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David Frederick

Members of UT Law's Supreme Court Clinic stand in front of the United States Supreme Court after oral arguments in Lozman v. City of Riviera Beach, Florida on October 1, 2012. Pictured from left to right are Ralph Mayrell, Josh Packman, Alese Bagdol, David Frederick, Michael Sturley, Jill Carvalho, Tyson Lies, Jonathan Levy, Collin White, and Ross Macdonald. (The United States Supreme Court’s iconic facade is currently under renovation. A scrim featuring a full-size photograph of the Court hangs in front of the scaffolding as work continues.)

Oral Arguments in Supreme Court Clinic case Lozman v. City of Riviera Beach, Florida heard Monday, October 1, 2012

Faculty and eight students from the University of Texas School of Law’s Supreme Court Clinic will travel to Washington, D.C., to hear oral arguments in one of their current cases, Fane Lozman v. The City of Riviera Beach, Florida, on Monday, October 1, 2012, the opening of the United States Supreme Court’s current term. The case will be argued by David C. Frederick, ’89, codirector of the Supreme Court Clinic and partner at Kellogg, Huber, Hansen, Todd, Evans & Figel PLLC, in Washington, D.C. This will be Frederick’s thirty-eighth argument before the Court.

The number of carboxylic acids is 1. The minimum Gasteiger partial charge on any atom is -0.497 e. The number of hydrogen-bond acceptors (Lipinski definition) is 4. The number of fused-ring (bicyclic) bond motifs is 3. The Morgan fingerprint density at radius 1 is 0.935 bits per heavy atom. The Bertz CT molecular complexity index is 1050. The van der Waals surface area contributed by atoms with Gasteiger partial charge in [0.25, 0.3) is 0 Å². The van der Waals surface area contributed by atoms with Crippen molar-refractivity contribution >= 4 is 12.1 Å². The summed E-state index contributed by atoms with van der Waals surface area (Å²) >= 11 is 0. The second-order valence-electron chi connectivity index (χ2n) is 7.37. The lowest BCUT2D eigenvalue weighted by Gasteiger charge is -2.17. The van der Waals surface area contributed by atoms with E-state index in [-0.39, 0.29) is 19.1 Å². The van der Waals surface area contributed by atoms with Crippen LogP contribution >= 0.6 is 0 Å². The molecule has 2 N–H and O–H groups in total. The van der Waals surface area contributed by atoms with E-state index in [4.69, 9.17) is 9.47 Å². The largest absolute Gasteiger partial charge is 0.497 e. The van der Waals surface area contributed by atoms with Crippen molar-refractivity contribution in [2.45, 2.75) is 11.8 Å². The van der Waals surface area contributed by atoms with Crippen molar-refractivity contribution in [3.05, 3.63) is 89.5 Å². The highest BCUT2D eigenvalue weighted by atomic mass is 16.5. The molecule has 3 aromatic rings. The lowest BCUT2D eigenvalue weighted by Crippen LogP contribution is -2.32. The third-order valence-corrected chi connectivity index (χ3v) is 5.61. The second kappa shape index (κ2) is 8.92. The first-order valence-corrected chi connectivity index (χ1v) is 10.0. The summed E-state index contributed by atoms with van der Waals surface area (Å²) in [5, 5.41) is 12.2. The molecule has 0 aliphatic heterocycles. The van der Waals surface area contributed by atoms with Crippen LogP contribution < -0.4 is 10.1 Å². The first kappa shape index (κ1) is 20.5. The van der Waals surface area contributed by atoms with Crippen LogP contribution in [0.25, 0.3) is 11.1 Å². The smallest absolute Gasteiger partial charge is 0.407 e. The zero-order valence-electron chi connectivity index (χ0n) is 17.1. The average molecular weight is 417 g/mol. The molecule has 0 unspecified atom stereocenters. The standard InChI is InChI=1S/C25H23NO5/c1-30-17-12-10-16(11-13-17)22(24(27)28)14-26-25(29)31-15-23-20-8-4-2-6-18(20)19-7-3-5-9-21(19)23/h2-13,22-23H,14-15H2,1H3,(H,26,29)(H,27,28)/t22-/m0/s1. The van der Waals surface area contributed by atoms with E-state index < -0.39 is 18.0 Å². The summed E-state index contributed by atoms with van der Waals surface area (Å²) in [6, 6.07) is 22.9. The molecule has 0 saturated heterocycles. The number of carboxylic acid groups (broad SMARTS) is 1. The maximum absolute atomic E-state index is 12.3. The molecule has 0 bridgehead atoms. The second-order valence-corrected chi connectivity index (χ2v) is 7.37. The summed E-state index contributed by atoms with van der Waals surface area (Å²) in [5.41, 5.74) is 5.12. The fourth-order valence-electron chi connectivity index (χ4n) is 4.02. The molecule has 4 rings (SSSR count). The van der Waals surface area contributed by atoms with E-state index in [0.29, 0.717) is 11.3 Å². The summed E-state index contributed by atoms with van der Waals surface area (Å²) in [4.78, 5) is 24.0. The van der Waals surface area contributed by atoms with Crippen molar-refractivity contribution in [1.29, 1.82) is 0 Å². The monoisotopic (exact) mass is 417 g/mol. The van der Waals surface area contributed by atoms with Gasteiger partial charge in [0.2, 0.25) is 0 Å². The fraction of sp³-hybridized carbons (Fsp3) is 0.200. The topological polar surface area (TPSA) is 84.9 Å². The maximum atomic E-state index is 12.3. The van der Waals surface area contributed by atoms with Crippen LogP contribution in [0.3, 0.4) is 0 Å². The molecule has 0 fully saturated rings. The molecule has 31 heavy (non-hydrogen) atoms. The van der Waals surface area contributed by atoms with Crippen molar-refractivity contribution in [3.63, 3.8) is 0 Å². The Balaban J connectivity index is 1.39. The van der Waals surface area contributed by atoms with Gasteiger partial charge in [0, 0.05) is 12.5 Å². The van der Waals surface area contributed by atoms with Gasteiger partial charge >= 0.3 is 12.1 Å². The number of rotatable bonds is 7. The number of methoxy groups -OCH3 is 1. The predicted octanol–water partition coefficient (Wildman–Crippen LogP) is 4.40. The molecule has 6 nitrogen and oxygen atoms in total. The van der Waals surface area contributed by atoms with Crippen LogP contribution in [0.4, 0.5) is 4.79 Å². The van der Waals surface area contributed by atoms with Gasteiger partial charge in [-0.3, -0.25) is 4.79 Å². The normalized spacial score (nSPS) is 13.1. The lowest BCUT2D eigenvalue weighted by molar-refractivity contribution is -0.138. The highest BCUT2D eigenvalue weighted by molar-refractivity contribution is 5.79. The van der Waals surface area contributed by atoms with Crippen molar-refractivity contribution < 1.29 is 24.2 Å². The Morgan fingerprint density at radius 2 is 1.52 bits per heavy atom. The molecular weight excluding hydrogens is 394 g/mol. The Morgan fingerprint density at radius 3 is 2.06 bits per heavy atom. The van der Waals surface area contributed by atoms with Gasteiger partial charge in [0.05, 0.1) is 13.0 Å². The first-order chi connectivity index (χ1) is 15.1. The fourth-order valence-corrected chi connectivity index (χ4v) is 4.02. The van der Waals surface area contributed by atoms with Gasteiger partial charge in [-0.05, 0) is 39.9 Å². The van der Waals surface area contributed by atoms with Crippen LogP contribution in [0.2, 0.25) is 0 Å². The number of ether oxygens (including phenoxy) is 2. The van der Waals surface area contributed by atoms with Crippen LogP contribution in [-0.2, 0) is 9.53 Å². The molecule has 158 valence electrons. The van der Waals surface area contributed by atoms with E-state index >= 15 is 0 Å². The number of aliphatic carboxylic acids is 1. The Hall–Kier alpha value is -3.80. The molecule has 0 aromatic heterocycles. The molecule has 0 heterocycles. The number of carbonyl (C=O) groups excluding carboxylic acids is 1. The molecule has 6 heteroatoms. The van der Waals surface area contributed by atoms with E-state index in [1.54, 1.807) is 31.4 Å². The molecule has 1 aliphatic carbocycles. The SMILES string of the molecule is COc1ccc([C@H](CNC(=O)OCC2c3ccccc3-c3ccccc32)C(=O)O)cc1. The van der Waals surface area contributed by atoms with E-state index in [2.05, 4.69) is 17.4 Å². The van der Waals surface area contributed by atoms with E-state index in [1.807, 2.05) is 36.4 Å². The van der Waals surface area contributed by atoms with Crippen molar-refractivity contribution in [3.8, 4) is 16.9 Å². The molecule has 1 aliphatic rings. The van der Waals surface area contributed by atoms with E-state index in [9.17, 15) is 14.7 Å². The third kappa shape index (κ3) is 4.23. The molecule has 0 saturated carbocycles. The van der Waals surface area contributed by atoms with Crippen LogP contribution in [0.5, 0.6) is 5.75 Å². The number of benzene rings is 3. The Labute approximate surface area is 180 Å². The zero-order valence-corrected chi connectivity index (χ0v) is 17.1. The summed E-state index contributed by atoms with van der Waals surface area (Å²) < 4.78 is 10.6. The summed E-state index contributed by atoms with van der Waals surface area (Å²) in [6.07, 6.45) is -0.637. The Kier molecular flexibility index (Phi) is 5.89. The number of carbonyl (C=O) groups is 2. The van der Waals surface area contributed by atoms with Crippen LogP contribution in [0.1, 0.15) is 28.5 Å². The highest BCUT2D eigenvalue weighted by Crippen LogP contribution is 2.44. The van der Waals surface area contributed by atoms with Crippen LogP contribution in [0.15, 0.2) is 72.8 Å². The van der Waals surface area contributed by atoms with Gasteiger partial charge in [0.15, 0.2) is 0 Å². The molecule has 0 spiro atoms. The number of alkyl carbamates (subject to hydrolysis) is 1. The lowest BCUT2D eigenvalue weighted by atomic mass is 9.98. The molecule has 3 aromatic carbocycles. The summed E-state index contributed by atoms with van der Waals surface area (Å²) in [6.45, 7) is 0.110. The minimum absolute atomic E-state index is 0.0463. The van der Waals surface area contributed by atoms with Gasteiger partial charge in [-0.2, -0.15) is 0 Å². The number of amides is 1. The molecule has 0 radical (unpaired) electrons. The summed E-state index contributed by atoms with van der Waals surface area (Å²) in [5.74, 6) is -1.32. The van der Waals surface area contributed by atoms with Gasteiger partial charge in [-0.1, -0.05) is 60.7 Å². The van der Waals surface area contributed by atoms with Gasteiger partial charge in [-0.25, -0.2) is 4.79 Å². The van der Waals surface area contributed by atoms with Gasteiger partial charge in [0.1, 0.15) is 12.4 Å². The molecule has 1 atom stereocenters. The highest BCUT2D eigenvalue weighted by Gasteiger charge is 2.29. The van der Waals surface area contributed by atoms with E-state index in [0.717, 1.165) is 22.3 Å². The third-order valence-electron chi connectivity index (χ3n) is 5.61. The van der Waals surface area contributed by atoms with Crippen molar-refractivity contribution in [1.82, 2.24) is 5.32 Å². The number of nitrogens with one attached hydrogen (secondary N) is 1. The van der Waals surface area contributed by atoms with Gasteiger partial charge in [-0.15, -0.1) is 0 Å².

Adjunct Professor David C. Frederick, '89; Leroy G. Denman Jr. Regents Professor Lynn Blais; and Michael Sturley, Fannie Coplin Regents Chair.

Supreme Court Clinic wins unanimous decision at U.S. Supreme Court in Pacific Operators Offshore, LLP v. Valladolid

The University of Texas School of Law’s Supreme Court Clinic won a unanimous victory on January 11, 2012, in Pacific Operators Offshore, LLP v. Valladolid, a case argued before the U.S. Supreme Court by Clinic Codirector David C. Frederick, ’89. The Clinic was representing Luisa C. Valladolid, whose husband was killed in a forklift accident at a site owned by his employer, Pacific Operators Offshore LLP. At issue was whether she was entitled to state workers’ compensation benefits under California law or federal benefits under the Outer Continental Shelf Lands Act.


Best Adversaries

Lisa Blatt and David Frederick are good friends from their days at UT Law who still cross paths every once in a while. That in itself is not unusual. Every Law School graduate has had the experience of running into fellow alumni in court, in social settings, or even in the grocery store. For Blatt and Frederick, however, the venue is somewhat more august—before the bar of the Supreme Court of the United States. The two have faced off against each other there three times, including twice in the recent 2010–2011 session.